The Beef Cattle Research Council (BCRC) is proud to co-host Bov-Innovation, an interactive, producer-oriented session that will take place during this summer’s Canadian Beef Industry Conference. The conference, in its third year, will be held in London, Ontario, at the London Convention Centre from August 14-16, 2018. The Canadian Beef Industry Conference is co-hosted annually by the BCRC, Canada Beef, Canadian Beef Breeds Council (CBBC), and The Canadian Cattlemen’s Association (CCA).
Bov-Innovation is designed to engage both cow-calf and feedlot beef producers. Sessions are fast-paced yet full of tips, ideas, and concepts that producers can adopt on their farms immediately. Presenters include researchers who will explore the science behind best practices as well as industry leaders who will explain how they incorporate concepts to benefit cattle and ultimately the profitability on their beef operations. Topics are carefully chosen based on producer opinions and this year, two sessions will be offered:
- “Cross-Canada Cattle: Best transport practices” will include information from Derek Haley, PhD of the University of Guelph. Dr. Haley leads a research program on animal welfare and behaviour, and is currently exploring long-distance cattle transport. Feedlot operator Steve Eby from Kincardine, Ontario, will share his experience with shipping and receiving cattle, and will provide his insight for successful transport outcomes.
- “The Grass is Always Greener: Pasture infrastructure and management” will be moderated by Barry Potter, with the Ontario Ministry of Agriculture, Food, and Rural Affairs. Barry has a special interest in beef production in northern Ontario and will facilitate presentations from beef producers Jason Desrochers and Tim Lehrbass, who are each farming in diverse regions of Ontario. Desrochers operates a cow-calf and backgrounding farm near Val Gagne in northern Ontario, and will explain how their farm overcomes land use challenges and converts marginal land into forage. Lehrbass farms in southern Ontario, near Alvinston, and will share grazing management strategies from his operation, which was recently recognized for excellence in forage management.
As the breeding season approaches, some producers will consider using artificial insemination (AI) and estrous synchronization in their breeding herd; others will not because of the extra time, labour and management required in an AI program, the perceived costs of implementing AI, or they are unaware of the potential advantages of AI.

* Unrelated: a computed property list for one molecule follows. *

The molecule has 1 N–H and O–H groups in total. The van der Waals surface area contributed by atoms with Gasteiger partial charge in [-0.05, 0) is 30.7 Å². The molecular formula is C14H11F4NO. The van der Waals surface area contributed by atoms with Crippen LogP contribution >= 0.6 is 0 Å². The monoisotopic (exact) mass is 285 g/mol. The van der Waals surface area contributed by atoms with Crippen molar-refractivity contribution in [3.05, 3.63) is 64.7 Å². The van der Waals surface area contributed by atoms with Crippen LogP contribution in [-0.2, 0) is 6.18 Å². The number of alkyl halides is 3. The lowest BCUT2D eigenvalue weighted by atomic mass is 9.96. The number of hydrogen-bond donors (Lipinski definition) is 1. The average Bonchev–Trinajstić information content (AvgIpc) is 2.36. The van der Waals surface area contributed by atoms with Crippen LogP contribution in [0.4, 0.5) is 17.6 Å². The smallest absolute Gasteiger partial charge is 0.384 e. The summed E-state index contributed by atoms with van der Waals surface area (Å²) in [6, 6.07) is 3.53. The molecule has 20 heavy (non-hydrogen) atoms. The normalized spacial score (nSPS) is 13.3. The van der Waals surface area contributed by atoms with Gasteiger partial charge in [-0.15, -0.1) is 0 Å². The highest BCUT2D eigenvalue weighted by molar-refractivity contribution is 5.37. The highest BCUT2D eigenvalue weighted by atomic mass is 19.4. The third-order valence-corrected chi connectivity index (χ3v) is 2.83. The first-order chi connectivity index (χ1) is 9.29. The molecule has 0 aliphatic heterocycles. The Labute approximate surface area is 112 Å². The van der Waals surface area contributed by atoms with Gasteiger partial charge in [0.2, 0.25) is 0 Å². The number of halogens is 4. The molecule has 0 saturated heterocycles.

In this article, we will review economic analysis that compares the costs and benefits of fixed-time AI and natural service and discuss how recent changes in breeding bull and butcher bull prices affect the cost of breeding programs. We will also look at a recent study that addresses the question of how many clean-up bulls are needed in a fixed-time AI program.
Economic Benefits and Hurdles of Using Fixed-Time AI
Compared to natural service, an obvious potential advantage of fixed time AI is to have more calves born in the first 21 days of the calving season, which allows producers to market larger, more uniform groups of calves. Some studies have shown as much as a 10 to 17 day calf age advantage and 20 to 44 lbs more per calf at weaning as a result of estrous synchronization (Johnson and Chenoweth). Despite the extra costs of an AI program , fixed-time AI is estimated to have a net benefit of $11,110 for a 40-cow herd compared to natural service because of improved conception and wean rates, as well as heavier weaning weights (Lardner et al., 2015). Continue reading
The Saskatchewan Ministry of Agriculture is now accepting Letters of Intent (LOI’s) for research funding under the Agriculture Development Fund (ADF).
Their deadline is April 16, 2018. More information is available at https://arb.gov.sk.ca.
When requesting funding, researchers are encouraged to refer to the priorities and target research outcomes in the Canadian Beef Research and Technology Transfer Strategy.
The Saskatchewan Cattlemen’s Association Industry Development Fund (SCAIDF) will issue a separate call for proposals in the coming weeks.
As he follows a proper vaccination program for his cow-herd, Ryan Beierbach also makes sure calves on his southeast Saskatchewan ranch are afforded the same protection. And for the past three years that program has also included early-season treatment with a nasal vaccine, followed later with coverage with injectable products.
It’s all about providing the best protection for calves against common diseases from the get-go, says Beierbach, who ranches near Whitewood, just west of the Manitoba border.